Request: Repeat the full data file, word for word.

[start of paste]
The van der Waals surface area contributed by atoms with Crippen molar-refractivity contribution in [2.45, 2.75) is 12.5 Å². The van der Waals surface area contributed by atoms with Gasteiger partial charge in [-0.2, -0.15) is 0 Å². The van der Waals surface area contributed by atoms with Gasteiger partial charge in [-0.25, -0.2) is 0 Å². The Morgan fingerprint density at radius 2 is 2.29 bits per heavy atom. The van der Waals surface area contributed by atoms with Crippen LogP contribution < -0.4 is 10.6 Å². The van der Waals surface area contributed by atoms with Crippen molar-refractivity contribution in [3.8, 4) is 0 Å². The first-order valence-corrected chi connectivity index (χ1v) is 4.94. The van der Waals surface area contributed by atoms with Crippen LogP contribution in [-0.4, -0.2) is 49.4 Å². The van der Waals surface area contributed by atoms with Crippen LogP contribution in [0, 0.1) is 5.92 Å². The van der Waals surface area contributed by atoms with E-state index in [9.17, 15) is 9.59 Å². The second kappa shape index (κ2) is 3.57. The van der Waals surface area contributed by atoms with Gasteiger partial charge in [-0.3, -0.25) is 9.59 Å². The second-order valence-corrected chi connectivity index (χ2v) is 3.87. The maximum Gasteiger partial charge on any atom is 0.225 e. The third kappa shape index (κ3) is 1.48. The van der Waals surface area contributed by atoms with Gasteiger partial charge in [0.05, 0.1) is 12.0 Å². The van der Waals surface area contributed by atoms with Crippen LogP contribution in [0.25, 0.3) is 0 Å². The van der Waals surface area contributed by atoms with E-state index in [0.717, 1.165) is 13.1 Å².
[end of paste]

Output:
The van der Waals surface area contributed by atoms with Crippen molar-refractivity contribution in [2.45, 2.75) is 12.5 Å². The van der Waals surface area contributed by atoms with Gasteiger partial charge in [-0.2, -0.15) is 0 Å². The van der Waals surface area contributed by atoms with Gasteiger partial charge in [-0.25, -0.2) is 0 Å². The Morgan fingerprint density at radius 2 is 2.29 bits per heavy atom. The van der Waals surface area contributed by atoms with Crippen LogP contribution < -0.4 is 10.6 Å². The van der Waals surface area contributed by atoms with Crippen molar-refractivity contribution in [3.8, 4) is 0 Å². The first-order valence-corrected chi connectivity index (χ1v) is 4.94. The van der Waals surface area contributed by atoms with Crippen LogP contribution in [-0.4, -0.2) is 49.4 Å². The van der Waals surface area contributed by atoms with Crippen LogP contribution in [0, 0.1) is 5.92 Å². The van der Waals surface area contributed by atoms with E-state index in [9.17, 15) is 9.59 Å². The second kappa shape index (κ2) is 3.57. The van der Waals surface area contributed by atoms with Gasteiger partial charge in [-0.3, -0.25) is 9.59 Å². The second-order valence-corrected chi connectivity index (χ2v) is 3.87. The maximum Gasteiger partial charge on any atom is 0.225 e. The third kappa shape index (κ3) is 1.48. The van der Waals surface area contributed by atoms with Gasteiger partial charge in [0.05, 0.1) is 12.0 Å². The van der Waals surface area contributed by atoms with Crippen LogP contribution in [0.25, 0.3) is 0 Å². The van der Waals surface area contributed by atoms with E-state index in [0.717, 1.165) is 13.1 Å².